Given the proliferation of digital information about ourselves and our online interactions (and the prospect of more to follow), I find it fascinating when companies put out tools that help reflect our digital personas and social graphs so that we may better understand them. I’ve written on Wikinomics before about SONAR from Trampoline Systems and MIT Personas. Recently I came across Digital Mirror from Cataphora—a company I’ve been following for some time and wrote a case study about last year. Cataphora began as a digital sleuthing company that did e-discovery in a legal, governance, risk management, and compliance context to reduce liability. In many cases, they would discover information from subpoenaed databases for trial purposes. They were digital spies.
Now, Cataphora is in the business of modeling “informal networks” within the enterprise for HR and operational efficiencies, as well as to monitor compliance with internal policies and external regulations. By analyzing the relationship between e-mail data, documents that are shared, calendar information, call logs, and people, Cataphora can assess employee productivity, uncover shadow networks, and map collaborative behavior. Digital Mirror offers some of these capabilities to the public for free by analyzing your archived data from Microsoft Outlook.
I ran Digital Mirror on my own Outlook data and came up with some pretty interesting results. A caveat I would add is that you need to have a lot of archived data for this to work well—several outputs such as “Blow-Off Scorecard,” “Buck-Passing,” “Temperature Gauge,” and “Loud Talking” didn’t work for me due to lack of sufficient data. Some of the other interesting outputs that did work are shown below:
Who have you spent quality time with?
Who have you talked with, about what, and when?
Who has been stressed out, and about what?
The goal of Digital Mirror in its current incarnation is to illuminate relationships, topics of interest, tensions, and hidden processes in the workplace. I think over time, digital reflections and analytics such as these will become increasingly important and, in many cases, baked into our both our personal computing as well as corporate processes.
As more data (beyond simply data from Outlook) is incorporated, I can imagine much richer, higher-definition mirrors. Aspects of our rich digital selves that are open for analysis include things like education; employment, and resumes; health records and government documents; search history; profiles on social networks; comments and posts on forums and blogs; and location information from cell phone signals and GPS-enabled devices. They could include aspects that we actively update like registrations for groups, associations, and publications, or aspects that we are not aware of like un-tagged photos of us on other people’s Facebook or Flickr profiles and images from closed-loop IP-enabled surveillance cameras.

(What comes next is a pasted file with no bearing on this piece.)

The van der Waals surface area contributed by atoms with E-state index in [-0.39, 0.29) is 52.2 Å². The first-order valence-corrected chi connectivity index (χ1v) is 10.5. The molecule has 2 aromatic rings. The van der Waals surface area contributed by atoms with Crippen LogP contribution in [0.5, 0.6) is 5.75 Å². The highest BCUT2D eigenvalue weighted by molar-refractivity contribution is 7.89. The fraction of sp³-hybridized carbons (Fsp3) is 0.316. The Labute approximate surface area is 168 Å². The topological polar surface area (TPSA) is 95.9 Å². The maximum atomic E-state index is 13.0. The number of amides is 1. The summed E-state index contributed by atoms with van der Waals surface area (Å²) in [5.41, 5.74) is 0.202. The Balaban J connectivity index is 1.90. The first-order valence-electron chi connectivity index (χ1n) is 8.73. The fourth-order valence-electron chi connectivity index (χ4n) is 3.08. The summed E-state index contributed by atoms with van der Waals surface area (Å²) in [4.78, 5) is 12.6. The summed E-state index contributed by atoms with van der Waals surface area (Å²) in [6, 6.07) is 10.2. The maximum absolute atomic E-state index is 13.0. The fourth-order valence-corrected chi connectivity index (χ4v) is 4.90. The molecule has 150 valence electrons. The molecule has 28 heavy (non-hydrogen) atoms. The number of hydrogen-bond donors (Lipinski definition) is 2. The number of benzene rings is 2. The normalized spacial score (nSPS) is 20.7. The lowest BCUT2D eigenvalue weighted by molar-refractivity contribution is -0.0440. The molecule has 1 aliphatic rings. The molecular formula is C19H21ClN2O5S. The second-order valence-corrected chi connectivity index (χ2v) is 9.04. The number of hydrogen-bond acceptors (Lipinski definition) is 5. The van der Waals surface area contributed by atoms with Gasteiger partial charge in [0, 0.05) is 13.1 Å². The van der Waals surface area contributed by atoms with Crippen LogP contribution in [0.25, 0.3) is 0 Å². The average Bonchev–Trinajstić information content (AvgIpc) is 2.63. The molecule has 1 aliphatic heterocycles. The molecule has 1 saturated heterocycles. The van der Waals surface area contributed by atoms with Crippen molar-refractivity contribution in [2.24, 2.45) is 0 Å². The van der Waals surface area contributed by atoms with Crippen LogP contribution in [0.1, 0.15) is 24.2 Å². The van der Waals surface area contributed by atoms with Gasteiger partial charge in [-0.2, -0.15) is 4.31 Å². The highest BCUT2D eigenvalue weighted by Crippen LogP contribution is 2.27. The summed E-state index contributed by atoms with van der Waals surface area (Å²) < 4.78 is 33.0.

Today most of this information is disassociated, residing in many different databases and in many different organizations. More often than not, the information is not under the control of the individual. In the future, we can envision a composite digital picture of the individual that will augment and accompany each human from cradle to grave. As the world becomes more instrumented, multiple machines—some under our control and others not—will be slicing our data and making observations about our activities billions of times each minute, in parallel.
Beyond optimizing processes and sparking what is likely to be heated debate about privacy and data ownership, digital reflections will also help people understand how they are perceived by others. With this knowledge in hand, we can go forth in the online (and offline) world making conscious decisions about how we want to represent ourselves in different contexts. Most people don’t step out into the real world in the morning without—at least briefly—consulting a mirror. Why should the online world be any different?